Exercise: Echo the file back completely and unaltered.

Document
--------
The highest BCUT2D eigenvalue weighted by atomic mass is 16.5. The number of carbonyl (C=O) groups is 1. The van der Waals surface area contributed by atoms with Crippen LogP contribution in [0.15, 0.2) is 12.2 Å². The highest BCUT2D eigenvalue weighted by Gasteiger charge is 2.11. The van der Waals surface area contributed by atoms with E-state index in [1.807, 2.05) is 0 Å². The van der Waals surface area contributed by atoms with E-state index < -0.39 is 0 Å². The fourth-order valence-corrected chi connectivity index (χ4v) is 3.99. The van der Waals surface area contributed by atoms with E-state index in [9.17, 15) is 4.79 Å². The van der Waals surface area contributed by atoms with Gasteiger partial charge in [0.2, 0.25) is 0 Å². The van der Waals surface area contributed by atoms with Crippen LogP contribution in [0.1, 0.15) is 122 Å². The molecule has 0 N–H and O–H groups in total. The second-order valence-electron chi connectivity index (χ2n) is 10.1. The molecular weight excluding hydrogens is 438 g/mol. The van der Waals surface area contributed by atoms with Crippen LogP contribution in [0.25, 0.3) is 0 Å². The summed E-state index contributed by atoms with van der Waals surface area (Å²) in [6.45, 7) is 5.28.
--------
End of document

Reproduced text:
The highest BCUT2D eigenvalue weighted by atomic mass is 16.5. The number of carbonyl (C=O) groups is 1. The van der Waals surface area contributed by atoms with Crippen LogP contribution in [0.15, 0.2) is 12.2 Å². The highest BCUT2D eigenvalue weighted by Gasteiger charge is 2.11. The van der Waals surface area contributed by atoms with E-state index in [1.807, 2.05) is 0 Å². The van der Waals surface area contributed by atoms with E-state index < -0.39 is 0 Å². The fourth-order valence-corrected chi connectivity index (χ4v) is 3.99. The van der Waals surface area contributed by atoms with E-state index in [9.17, 15) is 4.79 Å². The van der Waals surface area contributed by atoms with Gasteiger partial charge in [0.2, 0.25) is 0 Å². The van der Waals surface area contributed by atoms with Crippen LogP contribution in [0.1, 0.15) is 122 Å². The molecule has 0 N–H and O–H groups in total. The second-order valence-electron chi connectivity index (χ2n) is 10.1. The molecular weight excluding hydrogens is 438 g/mol. The van der Waals surface area contributed by atoms with Crippen LogP contribution in [0.25, 0.3) is 0 Å². The summed E-state index contributed by atoms with van der Waals surface area (Å²) in [6.45, 7) is 5.28.